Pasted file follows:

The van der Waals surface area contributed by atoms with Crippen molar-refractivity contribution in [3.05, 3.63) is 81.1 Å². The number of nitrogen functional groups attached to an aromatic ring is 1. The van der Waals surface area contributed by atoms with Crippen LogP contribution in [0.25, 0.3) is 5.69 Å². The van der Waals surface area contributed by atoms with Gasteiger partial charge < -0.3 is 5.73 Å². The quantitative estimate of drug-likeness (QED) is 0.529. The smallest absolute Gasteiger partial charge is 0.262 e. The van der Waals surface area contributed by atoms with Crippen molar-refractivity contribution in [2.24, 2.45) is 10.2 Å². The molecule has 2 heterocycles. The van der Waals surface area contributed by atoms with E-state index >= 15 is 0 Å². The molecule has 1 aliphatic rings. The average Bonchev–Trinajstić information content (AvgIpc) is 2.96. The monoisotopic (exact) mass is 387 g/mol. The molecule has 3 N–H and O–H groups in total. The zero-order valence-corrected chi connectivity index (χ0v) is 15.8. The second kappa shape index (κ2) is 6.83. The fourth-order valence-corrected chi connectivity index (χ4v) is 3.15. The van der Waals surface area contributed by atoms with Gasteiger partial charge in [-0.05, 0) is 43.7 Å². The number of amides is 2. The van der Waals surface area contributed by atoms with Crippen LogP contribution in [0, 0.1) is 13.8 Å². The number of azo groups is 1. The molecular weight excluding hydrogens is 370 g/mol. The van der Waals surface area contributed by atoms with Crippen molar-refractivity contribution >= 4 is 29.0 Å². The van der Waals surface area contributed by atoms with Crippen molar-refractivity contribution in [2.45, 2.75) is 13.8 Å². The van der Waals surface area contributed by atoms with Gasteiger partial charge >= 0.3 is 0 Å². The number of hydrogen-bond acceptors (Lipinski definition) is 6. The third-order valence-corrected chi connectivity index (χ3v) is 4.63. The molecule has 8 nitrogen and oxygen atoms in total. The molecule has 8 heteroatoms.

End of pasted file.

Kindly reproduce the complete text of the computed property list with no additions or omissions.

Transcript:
The van der Waals surface area contributed by atoms with Crippen molar-refractivity contribution in [3.05, 3.63) is 81.1 Å². The number of nitrogen functional groups attached to an aromatic ring is 1. The van der Waals surface area contributed by atoms with Crippen LogP contribution in [0.25, 0.3) is 5.69 Å². The van der Waals surface area contributed by atoms with Gasteiger partial charge < -0.3 is 5.73 Å². The quantitative estimate of drug-likeness (QED) is 0.529. The smallest absolute Gasteiger partial charge is 0.262 e. The van der Waals surface area contributed by atoms with Crippen molar-refractivity contribution in [2.24, 2.45) is 10.2 Å². The molecule has 2 heterocycles. The van der Waals surface area contributed by atoms with E-state index >= 15 is 0 Å². The molecule has 1 aliphatic rings. The average Bonchev–Trinajstić information content (AvgIpc) is 2.96. The monoisotopic (exact) mass is 387 g/mol. The molecule has 3 N–H and O–H groups in total. The zero-order valence-corrected chi connectivity index (χ0v) is 15.8. The second kappa shape index (κ2) is 6.83. The fourth-order valence-corrected chi connectivity index (χ4v) is 3.15. The van der Waals surface area contributed by atoms with Gasteiger partial charge in [-0.05, 0) is 43.7 Å². The number of amides is 2. The van der Waals surface area contributed by atoms with Crippen LogP contribution in [0, 0.1) is 13.8 Å². The number of azo groups is 1. The molecular weight excluding hydrogens is 370 g/mol. The van der Waals surface area contributed by atoms with Crippen molar-refractivity contribution >= 4 is 29.0 Å². The van der Waals surface area contributed by atoms with Crippen molar-refractivity contribution in [2.45, 2.75) is 13.8 Å². The van der Waals surface area contributed by atoms with Gasteiger partial charge >= 0.3 is 0 Å². The number of hydrogen-bond acceptors (Lipinski definition) is 6. The third-order valence-corrected chi connectivity index (χ3v) is 4.63. The molecule has 8 nitrogen and oxygen atoms in total. The molecule has 8 heteroatoms.